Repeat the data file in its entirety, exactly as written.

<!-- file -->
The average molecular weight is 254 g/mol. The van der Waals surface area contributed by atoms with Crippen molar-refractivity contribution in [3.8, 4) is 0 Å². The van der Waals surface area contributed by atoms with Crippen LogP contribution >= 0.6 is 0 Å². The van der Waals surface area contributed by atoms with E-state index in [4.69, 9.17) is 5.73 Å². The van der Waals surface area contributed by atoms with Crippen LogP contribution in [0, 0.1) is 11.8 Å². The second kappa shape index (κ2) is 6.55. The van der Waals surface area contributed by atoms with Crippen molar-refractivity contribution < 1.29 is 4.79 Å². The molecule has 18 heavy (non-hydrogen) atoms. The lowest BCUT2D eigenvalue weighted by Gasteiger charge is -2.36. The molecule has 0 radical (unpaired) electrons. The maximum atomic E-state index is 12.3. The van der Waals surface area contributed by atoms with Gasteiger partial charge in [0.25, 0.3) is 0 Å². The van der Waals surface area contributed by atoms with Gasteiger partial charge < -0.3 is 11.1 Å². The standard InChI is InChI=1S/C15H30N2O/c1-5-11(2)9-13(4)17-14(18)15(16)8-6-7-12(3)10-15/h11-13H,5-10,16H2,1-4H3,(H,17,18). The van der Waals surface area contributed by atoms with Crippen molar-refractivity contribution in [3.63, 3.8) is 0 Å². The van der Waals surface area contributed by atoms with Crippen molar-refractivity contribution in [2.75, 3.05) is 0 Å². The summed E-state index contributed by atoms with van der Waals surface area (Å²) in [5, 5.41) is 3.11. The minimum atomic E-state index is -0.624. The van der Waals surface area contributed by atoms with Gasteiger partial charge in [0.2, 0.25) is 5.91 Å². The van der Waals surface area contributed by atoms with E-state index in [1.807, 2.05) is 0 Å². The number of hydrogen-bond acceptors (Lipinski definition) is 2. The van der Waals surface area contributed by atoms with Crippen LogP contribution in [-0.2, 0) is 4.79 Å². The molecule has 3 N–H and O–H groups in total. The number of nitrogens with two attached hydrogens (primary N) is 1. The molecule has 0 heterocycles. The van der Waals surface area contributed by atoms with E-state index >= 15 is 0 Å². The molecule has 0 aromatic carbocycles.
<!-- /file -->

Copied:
The average molecular weight is 254 g/mol. The van der Waals surface area contributed by atoms with Crippen molar-refractivity contribution in [3.8, 4) is 0 Å². The van der Waals surface area contributed by atoms with Crippen LogP contribution >= 0.6 is 0 Å². The van der Waals surface area contributed by atoms with E-state index in [4.69, 9.17) is 5.73 Å². The van der Waals surface area contributed by atoms with Crippen LogP contribution in [0, 0.1) is 11.8 Å². The second kappa shape index (κ2) is 6.55. The van der Waals surface area contributed by atoms with Crippen molar-refractivity contribution < 1.29 is 4.79 Å². The molecule has 18 heavy (non-hydrogen) atoms. The lowest BCUT2D eigenvalue weighted by Gasteiger charge is -2.36. The molecule has 0 radical (unpaired) electrons. The maximum atomic E-state index is 12.3. The van der Waals surface area contributed by atoms with Gasteiger partial charge in [0.25, 0.3) is 0 Å². The van der Waals surface area contributed by atoms with Gasteiger partial charge < -0.3 is 11.1 Å². The standard InChI is InChI=1S/C15H30N2O/c1-5-11(2)9-13(4)17-14(18)15(16)8-6-7-12(3)10-15/h11-13H,5-10,16H2,1-4H3,(H,17,18). The van der Waals surface area contributed by atoms with Crippen molar-refractivity contribution in [3.63, 3.8) is 0 Å². The van der Waals surface area contributed by atoms with Crippen molar-refractivity contribution in [2.75, 3.05) is 0 Å². The summed E-state index contributed by atoms with van der Waals surface area (Å²) in [5, 5.41) is 3.11. The minimum atomic E-state index is -0.624. The van der Waals surface area contributed by atoms with Gasteiger partial charge in [0.2, 0.25) is 5.91 Å². The van der Waals surface area contributed by atoms with E-state index in [1.807, 2.05) is 0 Å². The number of hydrogen-bond acceptors (Lipinski definition) is 2. The van der Waals surface area contributed by atoms with Crippen LogP contribution in [-0.2, 0) is 4.79 Å². The molecule has 3 N–H and O–H groups in total. The number of nitrogens with two attached hydrogens (primary N) is 1. The molecule has 0 heterocycles. The van der Waals surface area contributed by atoms with E-state index >= 15 is 0 Å². The molecule has 0 aromatic carbocycles.